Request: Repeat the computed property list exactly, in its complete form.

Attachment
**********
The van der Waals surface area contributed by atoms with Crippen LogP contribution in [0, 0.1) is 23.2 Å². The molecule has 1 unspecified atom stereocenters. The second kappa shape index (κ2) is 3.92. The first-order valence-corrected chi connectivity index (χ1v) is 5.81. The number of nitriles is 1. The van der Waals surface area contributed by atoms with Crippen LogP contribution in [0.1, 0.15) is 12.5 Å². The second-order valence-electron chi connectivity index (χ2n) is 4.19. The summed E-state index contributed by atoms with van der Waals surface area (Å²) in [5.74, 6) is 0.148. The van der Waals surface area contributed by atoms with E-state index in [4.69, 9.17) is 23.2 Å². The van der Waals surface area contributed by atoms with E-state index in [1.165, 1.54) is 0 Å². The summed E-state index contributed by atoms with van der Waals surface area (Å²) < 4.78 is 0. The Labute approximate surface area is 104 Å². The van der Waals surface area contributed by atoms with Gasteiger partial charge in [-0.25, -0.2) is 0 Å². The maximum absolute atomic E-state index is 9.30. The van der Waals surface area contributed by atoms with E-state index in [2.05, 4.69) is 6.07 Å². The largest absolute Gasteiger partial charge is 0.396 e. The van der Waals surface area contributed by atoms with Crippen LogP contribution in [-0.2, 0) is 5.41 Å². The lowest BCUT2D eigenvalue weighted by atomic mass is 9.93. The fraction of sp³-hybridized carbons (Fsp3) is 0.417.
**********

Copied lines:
The van der Waals surface area contributed by atoms with Crippen LogP contribution in [0, 0.1) is 23.2 Å². The molecule has 1 unspecified atom stereocenters. The second kappa shape index (κ2) is 3.92. The first-order valence-corrected chi connectivity index (χ1v) is 5.81. The number of nitriles is 1. The van der Waals surface area contributed by atoms with Crippen LogP contribution in [0.1, 0.15) is 12.5 Å². The second-order valence-electron chi connectivity index (χ2n) is 4.19. The summed E-state index contributed by atoms with van der Waals surface area (Å²) in [5.74, 6) is 0.148. The van der Waals surface area contributed by atoms with E-state index in [4.69, 9.17) is 23.2 Å². The van der Waals surface area contributed by atoms with E-state index in [1.165, 1.54) is 0 Å². The summed E-state index contributed by atoms with van der Waals surface area (Å²) < 4.78 is 0. The Labute approximate surface area is 104 Å². The van der Waals surface area contributed by atoms with Gasteiger partial charge in [-0.25, -0.2) is 0 Å². The maximum absolute atomic E-state index is 9.30. The van der Waals surface area contributed by atoms with E-state index in [2.05, 4.69) is 6.07 Å². The largest absolute Gasteiger partial charge is 0.396 e. The van der Waals surface area contributed by atoms with Crippen LogP contribution in [-0.2, 0) is 5.41 Å². The lowest BCUT2D eigenvalue weighted by atomic mass is 9.93. The fraction of sp³-hybridized carbons (Fsp3) is 0.417.